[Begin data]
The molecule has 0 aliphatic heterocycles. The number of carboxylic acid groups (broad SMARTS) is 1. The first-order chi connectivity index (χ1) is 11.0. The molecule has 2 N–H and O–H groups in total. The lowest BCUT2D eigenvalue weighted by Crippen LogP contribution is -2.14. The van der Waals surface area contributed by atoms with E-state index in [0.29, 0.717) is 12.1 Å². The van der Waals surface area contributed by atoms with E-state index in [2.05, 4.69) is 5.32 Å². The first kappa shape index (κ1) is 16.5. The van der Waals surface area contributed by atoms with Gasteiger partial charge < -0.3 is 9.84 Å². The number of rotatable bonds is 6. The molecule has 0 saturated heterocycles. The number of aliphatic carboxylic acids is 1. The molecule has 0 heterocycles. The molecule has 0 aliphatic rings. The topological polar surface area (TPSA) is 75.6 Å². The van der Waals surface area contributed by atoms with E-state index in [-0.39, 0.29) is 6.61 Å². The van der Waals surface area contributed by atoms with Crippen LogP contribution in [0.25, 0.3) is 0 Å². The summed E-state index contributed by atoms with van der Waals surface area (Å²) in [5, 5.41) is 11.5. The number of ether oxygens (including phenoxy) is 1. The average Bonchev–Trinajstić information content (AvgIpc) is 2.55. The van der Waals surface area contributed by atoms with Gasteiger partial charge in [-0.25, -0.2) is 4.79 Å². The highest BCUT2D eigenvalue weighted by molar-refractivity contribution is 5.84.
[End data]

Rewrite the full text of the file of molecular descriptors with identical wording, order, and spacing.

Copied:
The molecule has 0 aliphatic heterocycles. The number of carboxylic acid groups (broad SMARTS) is 1. The first-order chi connectivity index (χ1) is 11.0. The molecule has 2 N–H and O–H groups in total. The lowest BCUT2D eigenvalue weighted by Crippen LogP contribution is -2.14. The van der Waals surface area contributed by atoms with E-state index in [0.29, 0.717) is 12.1 Å². The van der Waals surface area contributed by atoms with E-state index in [2.05, 4.69) is 5.32 Å². The first kappa shape index (κ1) is 16.5. The van der Waals surface area contributed by atoms with Gasteiger partial charge < -0.3 is 9.84 Å². The number of rotatable bonds is 6. The molecule has 0 saturated heterocycles. The number of aliphatic carboxylic acids is 1. The molecule has 0 heterocycles. The molecule has 0 aliphatic rings. The topological polar surface area (TPSA) is 75.6 Å². The van der Waals surface area contributed by atoms with E-state index in [-0.39, 0.29) is 6.61 Å². The van der Waals surface area contributed by atoms with Crippen LogP contribution in [0.25, 0.3) is 0 Å². The summed E-state index contributed by atoms with van der Waals surface area (Å²) in [5, 5.41) is 11.5. The number of ether oxygens (including phenoxy) is 1. The average Bonchev–Trinajstić information content (AvgIpc) is 2.55. The van der Waals surface area contributed by atoms with Gasteiger partial charge in [-0.25, -0.2) is 4.79 Å². The highest BCUT2D eigenvalue weighted by molar-refractivity contribution is 5.84.